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U.S. extends border closures with Canada, Mexico until Aug. 21

Trucks cross over the Ambassador Bridge to the U.S. side of the U.S.-Canadian border in Detroit, Mich., on March 18, 2020. File Photo by Steve Fecht/EPA-EFE
Trucks cross over the Ambassador Bridge to the U.S. side of the U.S.-Canadian border in Detroit, Mich., on March 18, 2020. File Photo by Steve Fecht/EPA-EFE

July 21 (UPI) -- The U.S. government has decided to keep borders with Canada and Mexico closed through at least Aug. 21, official records showed Wednesday.

The document said the sustained human-to-human coronavirus transmissions and risks posed by new variants "increased risk of exposure to the virus associated with COVID-19."

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"Given the outbreak and continued transmission and spread of COVID-19 within the United States and globally, [Homeland Security Secretary Alejandro Mayorkas] has determined that the risk of continued transmission and spread of the virus associated with COVID-19 between the United States and Canada poses an ongoing 'specific threat to human life or national interests,'" the document states.

A similar document was issued for the Mexican border. Both will be published in the Federal Register on Thursday.

"DHS is working closely with counterparts in Mexico and Canada to identify conditions under which restrictions may be eased safely and sustainably," the document notes.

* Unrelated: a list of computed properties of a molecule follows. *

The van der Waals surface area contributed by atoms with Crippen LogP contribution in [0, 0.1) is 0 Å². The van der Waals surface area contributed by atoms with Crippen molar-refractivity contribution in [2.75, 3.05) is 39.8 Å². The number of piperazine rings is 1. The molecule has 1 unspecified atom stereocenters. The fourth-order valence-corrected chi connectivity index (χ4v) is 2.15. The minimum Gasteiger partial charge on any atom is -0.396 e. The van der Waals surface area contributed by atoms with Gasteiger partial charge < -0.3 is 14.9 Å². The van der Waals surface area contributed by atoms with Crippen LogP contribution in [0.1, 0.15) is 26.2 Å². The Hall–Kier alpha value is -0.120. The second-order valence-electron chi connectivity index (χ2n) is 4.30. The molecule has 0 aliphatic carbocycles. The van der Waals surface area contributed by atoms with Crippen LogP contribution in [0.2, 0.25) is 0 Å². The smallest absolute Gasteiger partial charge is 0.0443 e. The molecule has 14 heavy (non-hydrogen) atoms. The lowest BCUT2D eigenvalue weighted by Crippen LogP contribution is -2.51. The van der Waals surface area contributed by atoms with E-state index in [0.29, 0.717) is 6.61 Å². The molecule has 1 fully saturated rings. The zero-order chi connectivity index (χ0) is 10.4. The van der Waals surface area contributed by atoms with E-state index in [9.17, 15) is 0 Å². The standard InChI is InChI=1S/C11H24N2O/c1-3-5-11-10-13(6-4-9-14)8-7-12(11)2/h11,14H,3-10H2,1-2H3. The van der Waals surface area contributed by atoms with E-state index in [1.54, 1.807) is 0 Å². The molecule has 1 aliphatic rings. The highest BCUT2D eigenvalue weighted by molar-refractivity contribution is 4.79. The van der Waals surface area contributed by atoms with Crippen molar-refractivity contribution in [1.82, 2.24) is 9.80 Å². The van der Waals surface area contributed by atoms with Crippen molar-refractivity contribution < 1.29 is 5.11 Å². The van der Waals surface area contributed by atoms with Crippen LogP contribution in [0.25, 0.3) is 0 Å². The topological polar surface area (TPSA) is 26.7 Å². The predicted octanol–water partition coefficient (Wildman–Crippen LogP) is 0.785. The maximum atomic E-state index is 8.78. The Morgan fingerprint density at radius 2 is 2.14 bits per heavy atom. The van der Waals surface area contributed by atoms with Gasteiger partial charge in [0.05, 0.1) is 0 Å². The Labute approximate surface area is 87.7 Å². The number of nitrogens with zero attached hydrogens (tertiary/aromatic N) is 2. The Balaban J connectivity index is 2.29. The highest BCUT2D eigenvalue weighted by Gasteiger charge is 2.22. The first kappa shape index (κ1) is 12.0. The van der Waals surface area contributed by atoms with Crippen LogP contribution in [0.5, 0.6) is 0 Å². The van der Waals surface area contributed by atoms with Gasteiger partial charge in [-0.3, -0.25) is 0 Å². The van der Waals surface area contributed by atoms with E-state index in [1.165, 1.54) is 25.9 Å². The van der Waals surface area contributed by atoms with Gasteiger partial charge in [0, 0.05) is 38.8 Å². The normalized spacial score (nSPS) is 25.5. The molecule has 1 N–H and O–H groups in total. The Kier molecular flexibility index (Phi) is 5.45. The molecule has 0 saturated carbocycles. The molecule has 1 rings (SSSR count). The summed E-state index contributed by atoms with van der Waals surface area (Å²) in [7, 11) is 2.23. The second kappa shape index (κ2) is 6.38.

The announcement comes after Canada said Monday it would reopen its border with the United States to fully vaccinated U.S. residents on Aug. 9.

The Canadian government said it felt comfortable reopening the border because of robust vaccination rates.

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"With rising vaccination rates and fewer cases in Canada, we can begin to safely ease border measures. A gradual approach to reopening will allow our health authorities to monitor the COVID-19 situation here and abroad," Canadian health minister Patty Hajdu said.

A year in pandemic: How COVID-19 changed the world

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National Institutes of Health official Dr. Anthony Fauci (C) speaks about the coronavirus during a press briefing at the White House in Washington, D.C. Health and Human Services Secretary Alexander Azar (L) announced that the United States is declaring the virus a public health emergency and issued a federal quarantine order of 14 days for 195 Americans. Photo by Leigh Vogel/UPI | License Photo

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